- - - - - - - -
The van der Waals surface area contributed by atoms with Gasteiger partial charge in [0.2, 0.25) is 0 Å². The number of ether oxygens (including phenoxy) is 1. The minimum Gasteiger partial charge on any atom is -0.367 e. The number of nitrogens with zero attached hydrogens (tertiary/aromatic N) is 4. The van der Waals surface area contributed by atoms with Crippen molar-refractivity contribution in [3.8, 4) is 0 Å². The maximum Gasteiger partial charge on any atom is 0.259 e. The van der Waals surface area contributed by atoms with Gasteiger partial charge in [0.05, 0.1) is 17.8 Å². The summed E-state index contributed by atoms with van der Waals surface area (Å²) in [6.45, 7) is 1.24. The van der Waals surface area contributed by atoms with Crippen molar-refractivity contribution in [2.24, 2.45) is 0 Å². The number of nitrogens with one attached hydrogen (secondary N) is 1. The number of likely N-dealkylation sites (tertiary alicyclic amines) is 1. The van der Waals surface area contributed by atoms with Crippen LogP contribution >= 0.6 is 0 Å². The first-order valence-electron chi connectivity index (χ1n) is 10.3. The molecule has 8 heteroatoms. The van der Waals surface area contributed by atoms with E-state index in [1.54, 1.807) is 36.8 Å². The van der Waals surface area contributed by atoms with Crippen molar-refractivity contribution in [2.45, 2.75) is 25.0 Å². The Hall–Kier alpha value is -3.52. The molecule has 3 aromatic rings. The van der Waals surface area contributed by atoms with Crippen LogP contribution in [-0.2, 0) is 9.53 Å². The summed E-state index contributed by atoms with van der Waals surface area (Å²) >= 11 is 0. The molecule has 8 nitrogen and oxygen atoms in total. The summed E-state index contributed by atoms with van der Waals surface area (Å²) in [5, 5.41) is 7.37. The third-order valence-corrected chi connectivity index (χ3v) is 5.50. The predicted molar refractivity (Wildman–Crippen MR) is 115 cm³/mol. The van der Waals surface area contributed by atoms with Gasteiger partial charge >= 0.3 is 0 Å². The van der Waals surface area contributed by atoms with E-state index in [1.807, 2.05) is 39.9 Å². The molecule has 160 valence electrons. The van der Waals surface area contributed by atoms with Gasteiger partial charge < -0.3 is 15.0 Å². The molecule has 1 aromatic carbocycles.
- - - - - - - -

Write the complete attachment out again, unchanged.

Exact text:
The van der Waals surface area contributed by atoms with Gasteiger partial charge in [0.2, 0.25) is 0 Å². The number of ether oxygens (including phenoxy) is 1. The minimum Gasteiger partial charge on any atom is -0.367 e. The number of nitrogens with zero attached hydrogens (tertiary/aromatic N) is 4. The van der Waals surface area contributed by atoms with Crippen molar-refractivity contribution in [3.8, 4) is 0 Å². The maximum Gasteiger partial charge on any atom is 0.259 e. The van der Waals surface area contributed by atoms with Gasteiger partial charge in [0.05, 0.1) is 17.8 Å². The summed E-state index contributed by atoms with van der Waals surface area (Å²) in [6.45, 7) is 1.24. The van der Waals surface area contributed by atoms with Crippen molar-refractivity contribution in [2.24, 2.45) is 0 Å². The number of nitrogens with one attached hydrogen (secondary N) is 1. The number of likely N-dealkylation sites (tertiary alicyclic amines) is 1. The van der Waals surface area contributed by atoms with Crippen LogP contribution >= 0.6 is 0 Å². The first-order valence-electron chi connectivity index (χ1n) is 10.3. The molecule has 8 heteroatoms. The van der Waals surface area contributed by atoms with E-state index in [1.54, 1.807) is 36.8 Å². The van der Waals surface area contributed by atoms with Crippen molar-refractivity contribution in [2.45, 2.75) is 25.0 Å². The Hall–Kier alpha value is -3.52. The molecule has 3 aromatic rings. The van der Waals surface area contributed by atoms with Crippen LogP contribution in [-0.2, 0) is 9.53 Å². The summed E-state index contributed by atoms with van der Waals surface area (Å²) >= 11 is 0. The molecule has 8 nitrogen and oxygen atoms in total. The summed E-state index contributed by atoms with van der Waals surface area (Å²) in [5, 5.41) is 7.37. The third-order valence-corrected chi connectivity index (χ3v) is 5.50. The predicted molar refractivity (Wildman–Crippen MR) is 115 cm³/mol. The van der Waals surface area contributed by atoms with Gasteiger partial charge >= 0.3 is 0 Å². The van der Waals surface area contributed by atoms with E-state index in [1.807, 2.05) is 39.9 Å². The molecule has 160 valence electrons. The van der Waals surface area contributed by atoms with Gasteiger partial charge < -0.3 is 15.0 Å². The molecule has 1 aromatic carbocycles.